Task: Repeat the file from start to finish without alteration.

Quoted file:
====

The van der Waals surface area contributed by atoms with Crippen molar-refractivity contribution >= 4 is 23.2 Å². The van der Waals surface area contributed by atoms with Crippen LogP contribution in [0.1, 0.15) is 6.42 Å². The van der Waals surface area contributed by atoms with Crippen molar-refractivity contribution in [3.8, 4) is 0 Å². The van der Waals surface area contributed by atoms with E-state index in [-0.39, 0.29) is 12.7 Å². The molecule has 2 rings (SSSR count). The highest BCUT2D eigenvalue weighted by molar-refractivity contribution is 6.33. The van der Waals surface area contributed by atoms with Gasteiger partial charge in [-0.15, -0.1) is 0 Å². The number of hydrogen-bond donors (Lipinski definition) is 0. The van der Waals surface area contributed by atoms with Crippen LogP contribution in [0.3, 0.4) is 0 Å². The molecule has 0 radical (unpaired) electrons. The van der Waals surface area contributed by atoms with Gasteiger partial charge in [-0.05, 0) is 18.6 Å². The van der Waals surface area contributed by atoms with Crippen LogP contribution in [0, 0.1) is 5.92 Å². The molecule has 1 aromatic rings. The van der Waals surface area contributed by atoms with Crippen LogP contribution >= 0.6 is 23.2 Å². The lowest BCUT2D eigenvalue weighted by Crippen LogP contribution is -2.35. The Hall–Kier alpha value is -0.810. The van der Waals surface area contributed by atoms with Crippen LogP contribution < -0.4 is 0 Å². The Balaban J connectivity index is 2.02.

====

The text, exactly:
The van der Waals surface area contributed by atoms with Crippen molar-refractivity contribution >= 4 is 23.2 Å². The van der Waals surface area contributed by atoms with Crippen LogP contribution in [0.1, 0.15) is 6.42 Å². The van der Waals surface area contributed by atoms with Crippen molar-refractivity contribution in [3.8, 4) is 0 Å². The van der Waals surface area contributed by atoms with E-state index in [-0.39, 0.29) is 12.7 Å². The molecule has 2 rings (SSSR count). The highest BCUT2D eigenvalue weighted by molar-refractivity contribution is 6.33. The van der Waals surface area contributed by atoms with Gasteiger partial charge in [-0.15, -0.1) is 0 Å². The number of hydrogen-bond donors (Lipinski definition) is 0. The van der Waals surface area contributed by atoms with Crippen LogP contribution in [0.3, 0.4) is 0 Å². The molecule has 0 radical (unpaired) electrons. The van der Waals surface area contributed by atoms with Gasteiger partial charge in [-0.05, 0) is 18.6 Å². The van der Waals surface area contributed by atoms with Crippen LogP contribution in [0, 0.1) is 5.92 Å². The molecule has 1 aromatic rings. The van der Waals surface area contributed by atoms with Crippen LogP contribution >= 0.6 is 23.2 Å². The lowest BCUT2D eigenvalue weighted by Crippen LogP contribution is -2.35. The Hall–Kier alpha value is -0.810. The van der Waals surface area contributed by atoms with Crippen LogP contribution < -0.4 is 0 Å². The Balaban J connectivity index is 2.02.